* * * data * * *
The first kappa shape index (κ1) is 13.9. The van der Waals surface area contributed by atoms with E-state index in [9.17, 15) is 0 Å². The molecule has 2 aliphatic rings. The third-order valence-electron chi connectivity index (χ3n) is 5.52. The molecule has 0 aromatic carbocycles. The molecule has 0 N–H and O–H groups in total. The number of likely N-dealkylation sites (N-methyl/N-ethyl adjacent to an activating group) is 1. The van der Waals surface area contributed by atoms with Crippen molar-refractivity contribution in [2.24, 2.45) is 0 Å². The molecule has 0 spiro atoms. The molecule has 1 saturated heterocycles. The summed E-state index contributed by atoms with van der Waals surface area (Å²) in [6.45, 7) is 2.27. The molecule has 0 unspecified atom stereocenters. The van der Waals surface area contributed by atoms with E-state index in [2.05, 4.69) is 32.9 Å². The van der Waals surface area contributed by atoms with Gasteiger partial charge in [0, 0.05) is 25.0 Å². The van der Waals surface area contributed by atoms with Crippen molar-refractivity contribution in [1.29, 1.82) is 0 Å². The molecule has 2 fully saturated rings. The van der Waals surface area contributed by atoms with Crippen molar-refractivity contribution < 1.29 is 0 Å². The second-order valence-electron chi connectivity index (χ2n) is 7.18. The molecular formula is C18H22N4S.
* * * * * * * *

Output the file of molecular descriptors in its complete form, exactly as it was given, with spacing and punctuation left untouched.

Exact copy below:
The first kappa shape index (κ1) is 13.9. The van der Waals surface area contributed by atoms with E-state index in [9.17, 15) is 0 Å². The molecule has 2 aliphatic rings. The third-order valence-electron chi connectivity index (χ3n) is 5.52. The molecule has 0 aromatic carbocycles. The molecule has 0 N–H and O–H groups in total. The number of likely N-dealkylation sites (N-methyl/N-ethyl adjacent to an activating group) is 1. The van der Waals surface area contributed by atoms with Crippen molar-refractivity contribution in [2.24, 2.45) is 0 Å². The molecule has 0 spiro atoms. The molecule has 1 saturated heterocycles. The summed E-state index contributed by atoms with van der Waals surface area (Å²) in [6.45, 7) is 2.27. The molecule has 0 unspecified atom stereocenters. The van der Waals surface area contributed by atoms with E-state index in [2.05, 4.69) is 32.9 Å². The van der Waals surface area contributed by atoms with Gasteiger partial charge in [0, 0.05) is 25.0 Å². The van der Waals surface area contributed by atoms with Crippen molar-refractivity contribution in [1.29, 1.82) is 0 Å². The molecule has 2 fully saturated rings. The van der Waals surface area contributed by atoms with Crippen molar-refractivity contribution < 1.29 is 0 Å². The second-order valence-electron chi connectivity index (χ2n) is 7.18. The molecular formula is C18H22N4S.